Paul Passing the Baton to Ephesus Whether They Want it or Not

17 Now from Miletus he sent to Ephesus and called the elders of the church to come to him. 18 And when they came to him, he said to them:

“You yourselves know how I lived among you the whole time from the first day that I set foot in Asia, 19 serving the Lord with all humility and with tears and with trials that happened to me through the plots of the Jews; 20 how I did not shrink from declaring to you anything that was profitable, and teaching you in public and from house to house, 21 testifying both to Jews and to Greeks of repentance toward God and of faith in our Lord Jesus Christ. 22 And now, behold, I am going to Jerusalem, constrained by the Spirit, not knowing what will happen to me there, 23 except that the Holy Spirit testifies to me in every city that imprisonment and afflictions await me.

Acts 20:17–23 ESV Read More

This is Paul’s farewell address to his best friends, and he knows it.

Just like Jesus had a night of solitary prayer before He chose the twelve apostles and the night of prayer in the Garden of Gethsemane, Paul has been alone for a while. He walked or rode some kind of transport for the last few days. He could have slept and ridden in a cart or on the back of a donkey or something. He could have walked. The boat with his entourage would sail short bits every day, stopping overnight in various ports.

He was in a hurry to get to Jerusalem for Passover, so he met with the Ephesian church leaders at a stop on the way like meeting friends passing through town for a few hours at IHOP. They are going to meet for a bit then get back on the interstate and head for Jerusalem.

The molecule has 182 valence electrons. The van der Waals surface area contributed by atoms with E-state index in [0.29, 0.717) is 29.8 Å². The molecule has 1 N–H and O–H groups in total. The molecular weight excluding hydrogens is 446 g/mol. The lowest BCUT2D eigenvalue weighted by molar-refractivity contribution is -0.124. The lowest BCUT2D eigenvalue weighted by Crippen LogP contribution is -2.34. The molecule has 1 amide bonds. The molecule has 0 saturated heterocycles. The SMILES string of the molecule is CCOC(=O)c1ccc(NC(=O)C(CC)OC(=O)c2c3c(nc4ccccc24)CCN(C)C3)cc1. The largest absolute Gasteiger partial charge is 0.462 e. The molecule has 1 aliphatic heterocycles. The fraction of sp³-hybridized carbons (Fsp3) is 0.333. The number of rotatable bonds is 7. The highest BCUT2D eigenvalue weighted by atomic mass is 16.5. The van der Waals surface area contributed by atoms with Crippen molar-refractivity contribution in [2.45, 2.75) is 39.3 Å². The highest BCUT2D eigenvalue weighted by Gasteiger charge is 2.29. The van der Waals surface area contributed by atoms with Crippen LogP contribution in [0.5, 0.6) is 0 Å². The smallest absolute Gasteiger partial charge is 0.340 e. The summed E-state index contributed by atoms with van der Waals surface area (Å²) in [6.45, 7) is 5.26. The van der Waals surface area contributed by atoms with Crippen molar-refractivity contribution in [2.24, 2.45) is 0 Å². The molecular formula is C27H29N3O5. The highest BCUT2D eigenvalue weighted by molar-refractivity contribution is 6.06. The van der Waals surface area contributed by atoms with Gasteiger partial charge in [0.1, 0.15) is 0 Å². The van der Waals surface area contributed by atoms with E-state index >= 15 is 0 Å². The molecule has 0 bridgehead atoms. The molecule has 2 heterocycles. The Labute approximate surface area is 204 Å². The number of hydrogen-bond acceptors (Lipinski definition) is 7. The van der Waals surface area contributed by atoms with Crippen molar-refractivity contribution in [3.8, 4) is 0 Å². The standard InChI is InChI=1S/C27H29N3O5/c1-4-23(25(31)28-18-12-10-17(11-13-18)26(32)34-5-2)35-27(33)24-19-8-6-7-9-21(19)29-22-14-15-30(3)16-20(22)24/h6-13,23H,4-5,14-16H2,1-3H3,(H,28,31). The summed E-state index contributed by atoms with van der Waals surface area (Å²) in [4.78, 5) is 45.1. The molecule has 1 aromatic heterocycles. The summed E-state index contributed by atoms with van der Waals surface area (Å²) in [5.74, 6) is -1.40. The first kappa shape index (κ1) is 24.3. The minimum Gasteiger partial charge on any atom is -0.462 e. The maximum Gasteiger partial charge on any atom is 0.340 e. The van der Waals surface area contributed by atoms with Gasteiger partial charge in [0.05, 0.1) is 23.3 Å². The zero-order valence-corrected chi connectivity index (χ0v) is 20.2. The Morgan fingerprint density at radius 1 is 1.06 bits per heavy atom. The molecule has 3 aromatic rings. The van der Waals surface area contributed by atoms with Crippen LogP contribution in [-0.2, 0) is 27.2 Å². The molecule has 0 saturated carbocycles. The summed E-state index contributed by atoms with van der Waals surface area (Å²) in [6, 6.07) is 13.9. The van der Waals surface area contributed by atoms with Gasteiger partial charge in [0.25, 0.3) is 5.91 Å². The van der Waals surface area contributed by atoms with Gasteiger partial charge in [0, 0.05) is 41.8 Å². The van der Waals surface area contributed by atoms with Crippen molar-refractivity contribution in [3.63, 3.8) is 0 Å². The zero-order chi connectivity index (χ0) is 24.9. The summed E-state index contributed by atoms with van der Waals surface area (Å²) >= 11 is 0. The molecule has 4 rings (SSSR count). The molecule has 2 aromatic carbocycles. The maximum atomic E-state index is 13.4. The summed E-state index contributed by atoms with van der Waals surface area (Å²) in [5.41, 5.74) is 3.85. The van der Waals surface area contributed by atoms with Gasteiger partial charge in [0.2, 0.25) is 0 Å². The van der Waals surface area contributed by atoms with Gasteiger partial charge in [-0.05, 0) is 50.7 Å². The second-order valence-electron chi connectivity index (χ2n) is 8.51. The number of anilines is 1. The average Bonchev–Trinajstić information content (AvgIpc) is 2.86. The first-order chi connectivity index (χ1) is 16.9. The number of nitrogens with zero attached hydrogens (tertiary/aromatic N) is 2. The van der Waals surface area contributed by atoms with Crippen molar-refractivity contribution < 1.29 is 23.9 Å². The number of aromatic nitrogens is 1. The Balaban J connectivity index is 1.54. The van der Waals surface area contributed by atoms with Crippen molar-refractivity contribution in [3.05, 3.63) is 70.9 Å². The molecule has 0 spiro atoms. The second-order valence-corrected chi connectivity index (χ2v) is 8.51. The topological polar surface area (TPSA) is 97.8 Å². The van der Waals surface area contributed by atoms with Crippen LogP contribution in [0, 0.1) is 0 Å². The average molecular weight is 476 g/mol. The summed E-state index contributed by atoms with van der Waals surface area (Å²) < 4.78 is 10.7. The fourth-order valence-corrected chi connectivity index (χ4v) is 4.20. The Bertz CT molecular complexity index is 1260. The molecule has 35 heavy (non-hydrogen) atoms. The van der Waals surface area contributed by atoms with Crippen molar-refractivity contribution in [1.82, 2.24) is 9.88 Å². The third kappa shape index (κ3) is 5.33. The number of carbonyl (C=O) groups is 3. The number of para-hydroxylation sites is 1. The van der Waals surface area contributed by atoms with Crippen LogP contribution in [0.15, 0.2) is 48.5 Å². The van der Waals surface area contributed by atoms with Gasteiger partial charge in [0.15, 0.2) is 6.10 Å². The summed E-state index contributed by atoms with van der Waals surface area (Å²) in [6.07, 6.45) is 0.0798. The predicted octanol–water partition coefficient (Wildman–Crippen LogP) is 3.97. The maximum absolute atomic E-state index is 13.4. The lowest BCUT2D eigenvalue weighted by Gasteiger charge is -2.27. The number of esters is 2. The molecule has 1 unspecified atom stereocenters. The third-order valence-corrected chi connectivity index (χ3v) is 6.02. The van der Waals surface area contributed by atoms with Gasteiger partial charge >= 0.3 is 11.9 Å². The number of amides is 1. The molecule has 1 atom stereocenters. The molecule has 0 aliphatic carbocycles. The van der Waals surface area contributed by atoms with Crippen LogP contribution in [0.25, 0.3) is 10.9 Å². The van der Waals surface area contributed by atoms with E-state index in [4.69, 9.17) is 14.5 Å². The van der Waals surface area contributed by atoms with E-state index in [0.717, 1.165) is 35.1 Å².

This speech is a lot like many of Paul’s letters. It covers similar topics, it exerts them to live life in obedience to the Holy Spirit, it acknowledges difficulties in life, and it offers some retrospection on how Paul has handled his calling.

He is also setting an example for all of them that he won’t be able to show again. As the church grows, it is going to face persecution. He is hoping that they will wear that persecution well. As Paul faced opposition, he did not cease to preach the good news of Jesus. Even in Ephesus, the government and other civic leaders couldn’t bring any accusations against him. The silversmiths were worried about losing their business, but they didn’t have any legal or honest foot to stand on, just a mob mentality.

So Paul is going to convey the most important things he has to say to them. These won’t be deep theological teachings, so much. Instead, Paul is going to encourage them with instructions on how to be church leaders.

He is going to tell them how to continue on without him. This is what is important for them to make the church and their faith their own and to carry it into the next century.

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